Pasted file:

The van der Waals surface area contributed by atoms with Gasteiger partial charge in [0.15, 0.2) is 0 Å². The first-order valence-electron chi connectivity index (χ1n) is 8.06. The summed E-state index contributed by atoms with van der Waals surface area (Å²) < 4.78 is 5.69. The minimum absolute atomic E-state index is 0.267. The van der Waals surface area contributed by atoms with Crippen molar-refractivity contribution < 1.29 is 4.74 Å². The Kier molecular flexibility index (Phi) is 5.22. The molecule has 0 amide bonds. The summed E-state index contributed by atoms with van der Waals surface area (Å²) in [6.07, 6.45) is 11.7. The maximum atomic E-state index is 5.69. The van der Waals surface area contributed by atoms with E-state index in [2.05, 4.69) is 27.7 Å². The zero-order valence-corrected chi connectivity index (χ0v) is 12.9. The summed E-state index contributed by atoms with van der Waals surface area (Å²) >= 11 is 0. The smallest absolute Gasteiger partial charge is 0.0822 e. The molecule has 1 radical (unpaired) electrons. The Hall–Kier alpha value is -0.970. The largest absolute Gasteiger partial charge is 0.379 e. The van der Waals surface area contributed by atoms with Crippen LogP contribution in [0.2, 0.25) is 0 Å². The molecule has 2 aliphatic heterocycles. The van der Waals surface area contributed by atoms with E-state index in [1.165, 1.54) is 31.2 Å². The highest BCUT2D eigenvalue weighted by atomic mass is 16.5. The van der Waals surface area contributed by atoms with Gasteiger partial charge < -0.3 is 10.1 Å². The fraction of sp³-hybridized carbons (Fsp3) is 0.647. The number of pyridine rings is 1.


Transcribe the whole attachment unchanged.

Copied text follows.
The van der Waals surface area contributed by atoms with Gasteiger partial charge in [0.15, 0.2) is 0 Å². The first-order valence-electron chi connectivity index (χ1n) is 8.06. The summed E-state index contributed by atoms with van der Waals surface area (Å²) < 4.78 is 5.69. The minimum absolute atomic E-state index is 0.267. The van der Waals surface area contributed by atoms with Crippen molar-refractivity contribution < 1.29 is 4.74 Å². The Kier molecular flexibility index (Phi) is 5.22. The molecule has 0 amide bonds. The summed E-state index contributed by atoms with van der Waals surface area (Å²) in [6.07, 6.45) is 11.7. The maximum atomic E-state index is 5.69. The van der Waals surface area contributed by atoms with E-state index in [2.05, 4.69) is 27.7 Å². The zero-order valence-corrected chi connectivity index (χ0v) is 12.9. The summed E-state index contributed by atoms with van der Waals surface area (Å²) >= 11 is 0. The smallest absolute Gasteiger partial charge is 0.0822 e. The molecule has 1 radical (unpaired) electrons. The Hall–Kier alpha value is -0.970. The largest absolute Gasteiger partial charge is 0.379 e. The van der Waals surface area contributed by atoms with Crippen LogP contribution in [0.2, 0.25) is 0 Å². The molecule has 2 aliphatic heterocycles. The van der Waals surface area contributed by atoms with E-state index in [1.165, 1.54) is 31.2 Å². The highest BCUT2D eigenvalue weighted by atomic mass is 16.5. The van der Waals surface area contributed by atoms with Gasteiger partial charge < -0.3 is 10.1 Å². The fraction of sp³-hybridized carbons (Fsp3) is 0.647. The number of pyridine rings is 1.